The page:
Client Alert

Supreme Court Narrows Federal Wetlands Protections


In a 5-4 decision, the United States Supreme Court has sharply limited the federal government's ability to regulate activities affecting wetlands. The Court's decision effectively eliminates the federal government's jurisdiction over a large class of wetlands and other waterbodies throughout the nation.

The case involves a federal permit requested by the Solid Waste Agency of Northern Cook County, Illinois (SWANCC) to fill an abandoned sand and gravel pit that had, over time, returned to natural conditions that included a number of ponds used by migratory birds. SWANCC intended to use the site as a solid waste disposal facility. The Army Corps of Engineers (Corps) refused to issue SWANCC a permit, claiming that SWANCC's application did not satisfy certain requirements of the Clean Water Act.

SWANCC filed suit and later appealed a negative trial court ruling, claiming that (1) Congress did not intend Section 404 of the Clean Water Act to regulate wetlands or other waterbodies that are not connected to larger, "navigable" bodies of water; and (2) if Congress did intend to regulate such "isolated" wetlands and other waters, then that aspect of Section 404 would be unconstitutional. The Supreme Court did not address the constitutional question, holding only that Section 404 does not cover isolated wetlands and other waters.

During the 1970s, the Corps issued regulations covering isolated wetlands and other waters in circumstances where impacts to those waterbodies would affect "interstate commerce." The Corps later adopted a policy stating that impacts to an isolated waterbody would be considered to affect interstate commerce -- and thus subject to regulation -- if the water is or would be used by migratory birds. This controversial "Migratory Bird Rule," which has been the subject of litigation for many years, was the Corps' stated basis for regulating SWANCC's gravel pit.

The Supreme Court's ruling was fairly simple. Section 404 grants the Corps authority to issue permits for the fill of "navigable waters." Although the statute's definition of the term "navigable waters" appears to be much broader than the term itself, the Supreme Court held that a waterbody must nonetheless bear some connection to open, navigable waters (e.g., lakes, rivers, streams) in order to be covered by Section 404. (The Supreme Court ruled in 1985 that certain nonnavigable waterbodies are subject to regulation under Section 404 if they are "adjacent" to navigable waters.) Thus, under the SWANCC decision, wetlands and other waterbodies that are not connected hydrologically to some open waterbody may now be filled without a permit from the Corps.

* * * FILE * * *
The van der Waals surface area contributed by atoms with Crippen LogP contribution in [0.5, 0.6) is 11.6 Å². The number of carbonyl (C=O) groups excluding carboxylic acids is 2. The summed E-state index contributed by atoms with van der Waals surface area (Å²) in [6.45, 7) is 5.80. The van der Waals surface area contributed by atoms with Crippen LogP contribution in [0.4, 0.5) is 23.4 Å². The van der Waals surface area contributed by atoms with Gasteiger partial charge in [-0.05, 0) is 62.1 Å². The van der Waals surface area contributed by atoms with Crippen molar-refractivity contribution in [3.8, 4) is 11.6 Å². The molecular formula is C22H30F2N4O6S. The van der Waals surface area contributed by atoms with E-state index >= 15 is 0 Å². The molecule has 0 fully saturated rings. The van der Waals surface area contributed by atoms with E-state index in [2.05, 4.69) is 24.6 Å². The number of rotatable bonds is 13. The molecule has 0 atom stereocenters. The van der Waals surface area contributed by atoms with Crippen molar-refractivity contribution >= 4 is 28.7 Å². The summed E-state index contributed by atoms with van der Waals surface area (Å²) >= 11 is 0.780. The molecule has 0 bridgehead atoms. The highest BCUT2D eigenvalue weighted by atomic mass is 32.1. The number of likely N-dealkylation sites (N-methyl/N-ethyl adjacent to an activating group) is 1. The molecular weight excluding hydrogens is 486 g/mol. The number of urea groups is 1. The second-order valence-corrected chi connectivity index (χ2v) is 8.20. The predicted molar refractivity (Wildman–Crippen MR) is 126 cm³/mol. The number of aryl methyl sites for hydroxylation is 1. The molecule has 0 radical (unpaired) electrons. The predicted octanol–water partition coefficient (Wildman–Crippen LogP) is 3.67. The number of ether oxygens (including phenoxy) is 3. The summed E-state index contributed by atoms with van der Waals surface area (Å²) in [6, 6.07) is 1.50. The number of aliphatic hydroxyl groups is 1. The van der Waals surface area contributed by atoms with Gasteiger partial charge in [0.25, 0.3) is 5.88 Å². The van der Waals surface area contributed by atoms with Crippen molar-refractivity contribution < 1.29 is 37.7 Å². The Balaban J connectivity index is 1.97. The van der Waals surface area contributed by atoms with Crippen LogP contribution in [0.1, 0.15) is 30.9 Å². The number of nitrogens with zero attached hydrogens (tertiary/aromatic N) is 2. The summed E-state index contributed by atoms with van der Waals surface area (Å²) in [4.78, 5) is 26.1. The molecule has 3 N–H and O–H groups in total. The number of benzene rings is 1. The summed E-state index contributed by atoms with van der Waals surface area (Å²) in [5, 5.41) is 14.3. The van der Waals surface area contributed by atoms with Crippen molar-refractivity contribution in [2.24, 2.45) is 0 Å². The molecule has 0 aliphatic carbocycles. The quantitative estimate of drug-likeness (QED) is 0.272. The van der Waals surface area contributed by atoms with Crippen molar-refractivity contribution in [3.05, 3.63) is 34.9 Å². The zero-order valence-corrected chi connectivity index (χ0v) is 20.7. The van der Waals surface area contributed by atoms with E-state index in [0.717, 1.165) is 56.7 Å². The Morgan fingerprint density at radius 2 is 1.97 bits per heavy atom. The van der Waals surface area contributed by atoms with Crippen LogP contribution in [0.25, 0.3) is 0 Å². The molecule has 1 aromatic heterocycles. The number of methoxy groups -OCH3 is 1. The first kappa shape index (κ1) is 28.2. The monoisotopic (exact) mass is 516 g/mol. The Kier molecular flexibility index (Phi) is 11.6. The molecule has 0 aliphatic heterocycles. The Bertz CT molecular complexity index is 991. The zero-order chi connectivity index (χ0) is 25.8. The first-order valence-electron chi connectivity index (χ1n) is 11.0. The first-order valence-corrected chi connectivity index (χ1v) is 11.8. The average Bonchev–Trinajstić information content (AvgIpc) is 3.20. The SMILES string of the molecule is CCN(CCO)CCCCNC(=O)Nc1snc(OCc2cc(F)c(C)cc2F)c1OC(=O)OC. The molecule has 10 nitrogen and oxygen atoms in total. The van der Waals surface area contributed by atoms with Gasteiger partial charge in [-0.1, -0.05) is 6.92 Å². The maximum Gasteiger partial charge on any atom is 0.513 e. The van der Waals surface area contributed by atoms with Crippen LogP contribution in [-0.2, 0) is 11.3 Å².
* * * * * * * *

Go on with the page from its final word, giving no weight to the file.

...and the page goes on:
The SWANCC decision has an interesting subplot. In 1984 the Supreme Court ruled that the judiciary should typically defer to an agency's interpretation of the statutes it is charged to implement (e.g., the Corps' interpretation of Section 404). This earlier case, known as the Chevron decision, has become an important precedent in environmental law. In SWANCC, the Supreme Court ruled that the hands-off approach endorsed in Chevron does not apply 1 to situations where a federal agency's regulation "invokes the outer limits of Congress' [constitutional] power." The Court then sharply criticized the Corps' use of the Migratory Bird Rule to impinge on "the States' traditional and primary power over land and water use," which is a "traditional state power."

It remains to be seen whether this decision will affect governmental practices under other provisions of the Clean Water Act. Because the Court did not reach the broader constitutional question posed by SWANCC (i.e., how far can Congress use its authority over interstate commerce to regulate environmental matters), however, this decision will not directly affect other federal environmental laws, such as the Endangered Species Act. It is likely that regulators in the State of California, such as the regional water boards, will try to fill the regulatory "gap" created by SWANCC. In the meantime, unless Congress acts to expand the scope of the Clean Water Act, the federal government is powerless to regulate truly isolated wetlands and other waterbodies under Section 404.

If you would like additional information or assistance, please contact Clark Morrison in Walnut Creek at (925) 295-3317, Robert Falk in San Francisco at (415) 268-6294, Nancy Hayes in San Francisco at (415) 268-7245, or Peter Hsiao in Los Angeles at (213) 892-5731.




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